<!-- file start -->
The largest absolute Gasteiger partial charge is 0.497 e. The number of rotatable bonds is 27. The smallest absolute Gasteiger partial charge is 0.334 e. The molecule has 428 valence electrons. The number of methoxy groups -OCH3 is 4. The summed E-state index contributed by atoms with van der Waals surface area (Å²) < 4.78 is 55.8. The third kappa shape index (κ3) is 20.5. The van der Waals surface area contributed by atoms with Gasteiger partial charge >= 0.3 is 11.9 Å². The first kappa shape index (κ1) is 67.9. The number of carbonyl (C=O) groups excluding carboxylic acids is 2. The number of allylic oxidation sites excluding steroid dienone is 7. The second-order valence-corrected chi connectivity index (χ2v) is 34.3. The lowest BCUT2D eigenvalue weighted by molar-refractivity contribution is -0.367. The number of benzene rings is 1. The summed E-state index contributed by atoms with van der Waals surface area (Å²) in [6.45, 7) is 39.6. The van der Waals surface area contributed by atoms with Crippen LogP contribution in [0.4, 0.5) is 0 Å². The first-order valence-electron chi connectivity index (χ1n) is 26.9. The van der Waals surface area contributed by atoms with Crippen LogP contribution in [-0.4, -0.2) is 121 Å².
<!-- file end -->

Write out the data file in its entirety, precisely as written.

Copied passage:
The largest absolute Gasteiger partial charge is 0.497 e. The number of rotatable bonds is 27. The smallest absolute Gasteiger partial charge is 0.334 e. The molecule has 428 valence electrons. The number of methoxy groups -OCH3 is 4. The summed E-state index contributed by atoms with van der Waals surface area (Å²) < 4.78 is 55.8. The third kappa shape index (κ3) is 20.5. The van der Waals surface area contributed by atoms with Gasteiger partial charge >= 0.3 is 11.9 Å². The first kappa shape index (κ1) is 67.9. The number of carbonyl (C=O) groups excluding carboxylic acids is 2. The number of allylic oxidation sites excluding steroid dienone is 7. The second-order valence-corrected chi connectivity index (χ2v) is 34.3. The lowest BCUT2D eigenvalue weighted by molar-refractivity contribution is -0.367. The number of benzene rings is 1. The summed E-state index contributed by atoms with van der Waals surface area (Å²) in [6.45, 7) is 39.6. The van der Waals surface area contributed by atoms with Crippen LogP contribution in [0.4, 0.5) is 0 Å². The first-order valence-electron chi connectivity index (χ1n) is 26.9. The van der Waals surface area contributed by atoms with Crippen LogP contribution in [-0.4, -0.2) is 121 Å².